Women usually have the weaker status-quo incentive to conserve since men are the ‘effective bill payers’, and so an individual-specific price given to a woman generates an especially large change in her incentive to conserve. Consistent with this, we found that offering the conservation prize to the wife led to a roughly 9% reduction in water use, versus a 4-5% reduction if given to the husband or to both spouses (Figure 1).
Figure 1 Estimated impacts on water use in response to the conservation prize offered to the couple, husband, or wife
Women are not always the ones with weak incentives to conserve; sometimes the man is the likely free-rider because the woman is the effective bill payer. We tested whether what really matters is the recipient’s gender or his or her existing incentives and found that the answer is incentives. Water use declined most when the prize was given to whoever was not the effective bill payer, controlling for that person’s gender. Thus, how savings from water conservation are divided up within the home is a key determinant of household water use.
Prediction 2: Income-sharing among spouses
We also found that couples who were more altruistic toward each other were more responsive to the conservation prize. Households with above-median sharing in the dictator game were four times as price responsive as those with below-median sharing, implying that altruism among family members affects how households respond to prices. Spouses might also share more with each other in the game if they can recoup what they share. The ability to enforce informal contracts in the home also helps households overcome free-riding in water consumption.
Environmental externalities from water use (for example, harm to the critical ecosystem of the Zambezi River, which is Livingstone’s water source) suggest that a tax is needed to achieve the socially efficient consumption level. The extra inefficiency that our work highlights, in that households consume too much even from their own perspective, implies that the tax needs to be higher. However, a recent insight from behavioural economics is that if households vary in the degree of their internal inefficiency, i.e. if some are better and some are worse at overcoming free-riding, then the optimal tax should be set to only partially solve the inefficiency (Taubinsky and Rees-Jones 2016). Our calculations suggest that the optimal price in our setting is 17% higher because of household free-riding, which leaves water consumption still higher than it would be absent intrahousehold free-riding.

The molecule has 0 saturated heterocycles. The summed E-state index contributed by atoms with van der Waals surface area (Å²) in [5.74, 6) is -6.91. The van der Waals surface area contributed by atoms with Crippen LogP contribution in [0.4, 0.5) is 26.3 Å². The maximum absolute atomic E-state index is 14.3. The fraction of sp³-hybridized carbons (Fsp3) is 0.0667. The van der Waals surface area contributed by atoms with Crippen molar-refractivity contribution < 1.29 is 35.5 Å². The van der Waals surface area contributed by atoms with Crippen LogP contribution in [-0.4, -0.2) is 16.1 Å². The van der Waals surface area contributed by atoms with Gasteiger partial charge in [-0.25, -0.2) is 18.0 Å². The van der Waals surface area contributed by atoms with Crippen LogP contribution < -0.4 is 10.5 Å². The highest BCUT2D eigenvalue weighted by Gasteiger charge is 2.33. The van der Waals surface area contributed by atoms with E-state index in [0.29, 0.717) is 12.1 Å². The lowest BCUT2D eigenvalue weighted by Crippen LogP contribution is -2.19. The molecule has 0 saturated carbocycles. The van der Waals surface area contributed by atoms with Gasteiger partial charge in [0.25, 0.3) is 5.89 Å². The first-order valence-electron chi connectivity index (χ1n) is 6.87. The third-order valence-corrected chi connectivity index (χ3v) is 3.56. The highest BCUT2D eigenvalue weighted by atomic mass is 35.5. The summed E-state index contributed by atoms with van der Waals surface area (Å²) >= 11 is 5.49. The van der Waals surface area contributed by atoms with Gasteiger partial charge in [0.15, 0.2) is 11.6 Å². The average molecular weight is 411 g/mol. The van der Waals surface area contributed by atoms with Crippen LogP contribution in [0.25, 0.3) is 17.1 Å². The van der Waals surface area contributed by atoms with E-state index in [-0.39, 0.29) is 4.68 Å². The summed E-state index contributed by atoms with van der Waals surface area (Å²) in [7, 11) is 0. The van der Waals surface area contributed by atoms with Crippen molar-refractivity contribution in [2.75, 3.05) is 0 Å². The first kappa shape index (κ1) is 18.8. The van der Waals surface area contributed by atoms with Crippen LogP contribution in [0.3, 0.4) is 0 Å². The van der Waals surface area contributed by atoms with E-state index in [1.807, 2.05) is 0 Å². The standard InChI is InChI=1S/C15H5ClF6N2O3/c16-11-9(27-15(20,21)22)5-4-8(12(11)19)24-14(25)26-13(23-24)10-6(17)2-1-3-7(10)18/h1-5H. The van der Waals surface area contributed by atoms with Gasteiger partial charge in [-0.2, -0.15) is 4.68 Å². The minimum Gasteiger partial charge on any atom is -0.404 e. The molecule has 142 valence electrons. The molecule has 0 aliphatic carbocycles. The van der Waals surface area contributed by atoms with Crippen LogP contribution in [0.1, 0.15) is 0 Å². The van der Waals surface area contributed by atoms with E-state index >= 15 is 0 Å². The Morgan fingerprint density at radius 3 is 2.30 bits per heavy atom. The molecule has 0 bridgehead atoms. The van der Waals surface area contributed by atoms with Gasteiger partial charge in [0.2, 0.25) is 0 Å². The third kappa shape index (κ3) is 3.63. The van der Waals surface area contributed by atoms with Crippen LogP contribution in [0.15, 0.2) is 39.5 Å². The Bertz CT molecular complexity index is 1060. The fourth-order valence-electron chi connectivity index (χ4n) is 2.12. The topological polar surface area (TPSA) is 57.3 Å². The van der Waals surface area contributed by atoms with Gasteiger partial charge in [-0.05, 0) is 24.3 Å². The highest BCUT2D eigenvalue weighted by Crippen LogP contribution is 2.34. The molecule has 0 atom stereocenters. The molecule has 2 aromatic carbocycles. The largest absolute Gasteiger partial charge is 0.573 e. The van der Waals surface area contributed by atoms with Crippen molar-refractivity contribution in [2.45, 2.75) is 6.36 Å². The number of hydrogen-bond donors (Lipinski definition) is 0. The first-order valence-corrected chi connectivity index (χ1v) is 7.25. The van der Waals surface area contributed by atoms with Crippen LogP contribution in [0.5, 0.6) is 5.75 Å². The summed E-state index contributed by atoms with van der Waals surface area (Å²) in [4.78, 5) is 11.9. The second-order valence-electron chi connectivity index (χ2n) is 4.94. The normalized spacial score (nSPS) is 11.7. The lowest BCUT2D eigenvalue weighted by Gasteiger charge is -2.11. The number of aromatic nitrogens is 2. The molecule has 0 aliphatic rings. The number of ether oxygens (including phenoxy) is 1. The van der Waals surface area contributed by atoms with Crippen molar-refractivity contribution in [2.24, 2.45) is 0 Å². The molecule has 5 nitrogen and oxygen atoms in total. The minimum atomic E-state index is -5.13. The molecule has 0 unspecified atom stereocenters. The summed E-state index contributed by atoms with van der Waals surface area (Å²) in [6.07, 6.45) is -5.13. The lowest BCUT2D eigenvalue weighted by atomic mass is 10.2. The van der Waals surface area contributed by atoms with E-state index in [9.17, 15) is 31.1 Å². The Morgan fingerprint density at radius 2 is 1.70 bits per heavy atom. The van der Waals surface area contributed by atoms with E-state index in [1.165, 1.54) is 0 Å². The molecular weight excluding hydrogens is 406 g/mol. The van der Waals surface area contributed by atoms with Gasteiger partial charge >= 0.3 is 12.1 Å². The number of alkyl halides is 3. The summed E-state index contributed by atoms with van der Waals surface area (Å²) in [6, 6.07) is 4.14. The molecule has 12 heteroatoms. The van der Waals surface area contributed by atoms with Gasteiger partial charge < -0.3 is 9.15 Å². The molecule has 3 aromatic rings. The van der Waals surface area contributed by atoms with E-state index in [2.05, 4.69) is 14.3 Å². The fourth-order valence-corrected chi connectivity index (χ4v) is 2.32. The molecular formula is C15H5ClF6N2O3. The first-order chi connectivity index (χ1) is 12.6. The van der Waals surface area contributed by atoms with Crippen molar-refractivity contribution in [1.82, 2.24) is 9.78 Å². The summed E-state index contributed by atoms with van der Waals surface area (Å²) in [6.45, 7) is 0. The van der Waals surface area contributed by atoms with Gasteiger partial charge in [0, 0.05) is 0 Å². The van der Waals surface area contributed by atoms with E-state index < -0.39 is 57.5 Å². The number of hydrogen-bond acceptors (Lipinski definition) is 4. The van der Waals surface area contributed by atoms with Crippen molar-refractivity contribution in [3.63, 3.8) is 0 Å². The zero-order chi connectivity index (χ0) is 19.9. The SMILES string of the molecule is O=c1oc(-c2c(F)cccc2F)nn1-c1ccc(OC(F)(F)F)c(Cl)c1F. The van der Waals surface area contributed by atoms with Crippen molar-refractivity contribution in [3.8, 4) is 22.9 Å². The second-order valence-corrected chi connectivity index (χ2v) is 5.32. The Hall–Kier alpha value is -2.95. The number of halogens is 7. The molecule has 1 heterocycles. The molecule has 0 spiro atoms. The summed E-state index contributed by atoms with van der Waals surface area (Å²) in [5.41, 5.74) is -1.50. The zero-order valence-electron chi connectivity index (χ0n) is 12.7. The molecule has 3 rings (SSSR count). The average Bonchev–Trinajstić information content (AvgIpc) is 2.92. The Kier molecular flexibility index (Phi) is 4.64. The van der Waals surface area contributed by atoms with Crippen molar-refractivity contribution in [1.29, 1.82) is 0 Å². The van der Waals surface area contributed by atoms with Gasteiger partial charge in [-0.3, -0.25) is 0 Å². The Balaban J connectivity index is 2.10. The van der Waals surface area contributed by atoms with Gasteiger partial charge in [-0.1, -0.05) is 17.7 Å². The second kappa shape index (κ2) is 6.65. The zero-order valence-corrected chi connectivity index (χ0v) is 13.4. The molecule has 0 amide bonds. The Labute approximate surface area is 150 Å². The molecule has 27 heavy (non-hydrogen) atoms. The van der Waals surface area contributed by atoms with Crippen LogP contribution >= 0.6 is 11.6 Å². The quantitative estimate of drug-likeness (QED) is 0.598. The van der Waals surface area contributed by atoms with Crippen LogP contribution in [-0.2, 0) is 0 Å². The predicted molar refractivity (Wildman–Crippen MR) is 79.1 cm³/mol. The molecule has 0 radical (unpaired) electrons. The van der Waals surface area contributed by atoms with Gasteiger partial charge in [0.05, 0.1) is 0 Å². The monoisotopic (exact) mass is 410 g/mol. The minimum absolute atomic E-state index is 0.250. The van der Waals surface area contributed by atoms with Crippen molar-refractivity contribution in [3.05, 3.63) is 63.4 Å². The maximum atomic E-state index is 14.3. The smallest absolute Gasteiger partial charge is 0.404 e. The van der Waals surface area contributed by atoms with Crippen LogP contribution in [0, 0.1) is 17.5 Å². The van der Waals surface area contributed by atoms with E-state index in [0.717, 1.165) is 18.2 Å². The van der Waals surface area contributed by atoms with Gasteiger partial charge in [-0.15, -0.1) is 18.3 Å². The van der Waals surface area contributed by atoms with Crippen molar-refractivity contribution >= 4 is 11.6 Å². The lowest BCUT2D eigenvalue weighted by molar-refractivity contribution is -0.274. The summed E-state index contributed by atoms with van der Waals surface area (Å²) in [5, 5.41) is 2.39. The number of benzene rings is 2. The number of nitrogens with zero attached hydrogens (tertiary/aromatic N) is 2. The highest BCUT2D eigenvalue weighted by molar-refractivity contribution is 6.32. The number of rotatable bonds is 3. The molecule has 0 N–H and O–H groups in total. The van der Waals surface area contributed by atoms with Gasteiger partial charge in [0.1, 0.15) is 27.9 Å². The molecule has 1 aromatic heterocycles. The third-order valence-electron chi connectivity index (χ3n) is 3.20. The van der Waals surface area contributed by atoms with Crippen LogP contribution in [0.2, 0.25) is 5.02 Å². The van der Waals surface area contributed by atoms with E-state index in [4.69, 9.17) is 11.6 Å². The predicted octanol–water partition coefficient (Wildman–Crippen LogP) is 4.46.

Caveats and directions for future research
Our study focused on the dynamics between husbands and wives, although households include children and other members too. The incentive problems that we have described likely extend to these other relationships, and more work is needed to understand, for example, how parents and children negotiate around water and energy use.
Our study was also not designed to test scalable policy solutions. Person-specific prizes for conservation allowed us to test for the importance of intra-household free-riding, but are not a feasible long-term policy, since water is billed at a household and not individual level.
As discussed above, taxes may be unable to fully address both the environmental externality and the intra-household problem. Addressing intra-household free-riding directly may therefore be valuable. One idea is to provide richer information to households about their usage through smartphone apps or smart meters; real-time data on household-level usage would help in estimating and monitoring each individual’s usage. In addition, technologies that make conservation easier (e.g. water-saving appliances) might be especially valuable when it is difficult to align incentives within the home.
Allcott, H (2011), “Consumers’ perceptions and misperceptions of energy costs”, American Economic Review 101(3), 98–104.
Ito, K (2014), “Do consumers respond to marginal or average price? Evidence from nonlinear electricity pricing”, American Economic Review 104(2), 537–563.
Jack, K, S Jayachandran and S Rao (2018), “Environmental externalities and free-riding in the household”, NBER Working Paper no. 24192.
Jessoe, K and D Rapson (2014), “Knowledge is (less) power: Experimental evidence from residential energy use”, American Economic Review 104(4), 1417–1438.
Taubinsky, D and A Rees-Jones (2016), “Attention variation and welfare: theory and evidence from a tax salience experiment”, NBER Working Paper no. 22545.